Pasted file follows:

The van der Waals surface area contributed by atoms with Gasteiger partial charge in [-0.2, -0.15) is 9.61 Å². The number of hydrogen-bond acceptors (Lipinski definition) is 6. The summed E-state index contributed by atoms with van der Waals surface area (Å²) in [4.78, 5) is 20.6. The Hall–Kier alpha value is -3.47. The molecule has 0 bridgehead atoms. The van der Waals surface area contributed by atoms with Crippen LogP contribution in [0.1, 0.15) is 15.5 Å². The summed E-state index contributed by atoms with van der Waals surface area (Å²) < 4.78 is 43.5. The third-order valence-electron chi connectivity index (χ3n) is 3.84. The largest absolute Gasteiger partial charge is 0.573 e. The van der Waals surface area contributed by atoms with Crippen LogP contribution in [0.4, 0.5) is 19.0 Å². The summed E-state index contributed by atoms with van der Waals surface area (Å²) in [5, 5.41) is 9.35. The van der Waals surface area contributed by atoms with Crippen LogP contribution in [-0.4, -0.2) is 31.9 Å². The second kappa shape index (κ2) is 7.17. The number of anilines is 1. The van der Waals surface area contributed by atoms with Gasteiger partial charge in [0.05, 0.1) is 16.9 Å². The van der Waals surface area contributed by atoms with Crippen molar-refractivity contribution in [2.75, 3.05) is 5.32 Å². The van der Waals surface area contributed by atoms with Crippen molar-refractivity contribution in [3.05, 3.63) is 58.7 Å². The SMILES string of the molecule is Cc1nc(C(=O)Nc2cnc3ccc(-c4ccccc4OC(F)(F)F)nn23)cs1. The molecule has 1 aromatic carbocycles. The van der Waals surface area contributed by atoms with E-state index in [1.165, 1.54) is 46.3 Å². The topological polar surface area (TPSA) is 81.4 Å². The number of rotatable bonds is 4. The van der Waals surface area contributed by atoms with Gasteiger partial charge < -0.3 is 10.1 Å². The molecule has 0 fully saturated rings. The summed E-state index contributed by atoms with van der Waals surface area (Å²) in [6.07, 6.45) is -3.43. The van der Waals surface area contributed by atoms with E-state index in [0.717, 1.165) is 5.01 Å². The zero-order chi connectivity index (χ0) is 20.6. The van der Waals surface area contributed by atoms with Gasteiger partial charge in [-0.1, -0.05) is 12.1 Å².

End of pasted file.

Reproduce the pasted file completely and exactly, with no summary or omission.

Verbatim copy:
The van der Waals surface area contributed by atoms with Gasteiger partial charge in [-0.2, -0.15) is 9.61 Å². The number of hydrogen-bond acceptors (Lipinski definition) is 6. The summed E-state index contributed by atoms with van der Waals surface area (Å²) in [4.78, 5) is 20.6. The Hall–Kier alpha value is -3.47. The molecule has 0 bridgehead atoms. The van der Waals surface area contributed by atoms with Crippen LogP contribution in [0.1, 0.15) is 15.5 Å². The summed E-state index contributed by atoms with van der Waals surface area (Å²) < 4.78 is 43.5. The third-order valence-electron chi connectivity index (χ3n) is 3.84. The largest absolute Gasteiger partial charge is 0.573 e. The van der Waals surface area contributed by atoms with Crippen LogP contribution in [0.4, 0.5) is 19.0 Å². The summed E-state index contributed by atoms with van der Waals surface area (Å²) in [5, 5.41) is 9.35. The van der Waals surface area contributed by atoms with Crippen LogP contribution in [-0.4, -0.2) is 31.9 Å². The second kappa shape index (κ2) is 7.17. The number of anilines is 1. The van der Waals surface area contributed by atoms with Gasteiger partial charge in [0.05, 0.1) is 16.9 Å². The van der Waals surface area contributed by atoms with Crippen molar-refractivity contribution in [2.75, 3.05) is 5.32 Å². The van der Waals surface area contributed by atoms with Crippen molar-refractivity contribution in [3.05, 3.63) is 58.7 Å². The SMILES string of the molecule is Cc1nc(C(=O)Nc2cnc3ccc(-c4ccccc4OC(F)(F)F)nn23)cs1. The molecule has 1 aromatic carbocycles. The van der Waals surface area contributed by atoms with E-state index in [1.165, 1.54) is 46.3 Å². The topological polar surface area (TPSA) is 81.4 Å². The number of rotatable bonds is 4. The van der Waals surface area contributed by atoms with Gasteiger partial charge < -0.3 is 10.1 Å². The molecule has 0 fully saturated rings. The summed E-state index contributed by atoms with van der Waals surface area (Å²) in [6.07, 6.45) is -3.43. The van der Waals surface area contributed by atoms with E-state index in [0.717, 1.165) is 5.01 Å². The zero-order chi connectivity index (χ0) is 20.6. The van der Waals surface area contributed by atoms with Gasteiger partial charge in [-0.1, -0.05) is 12.1 Å².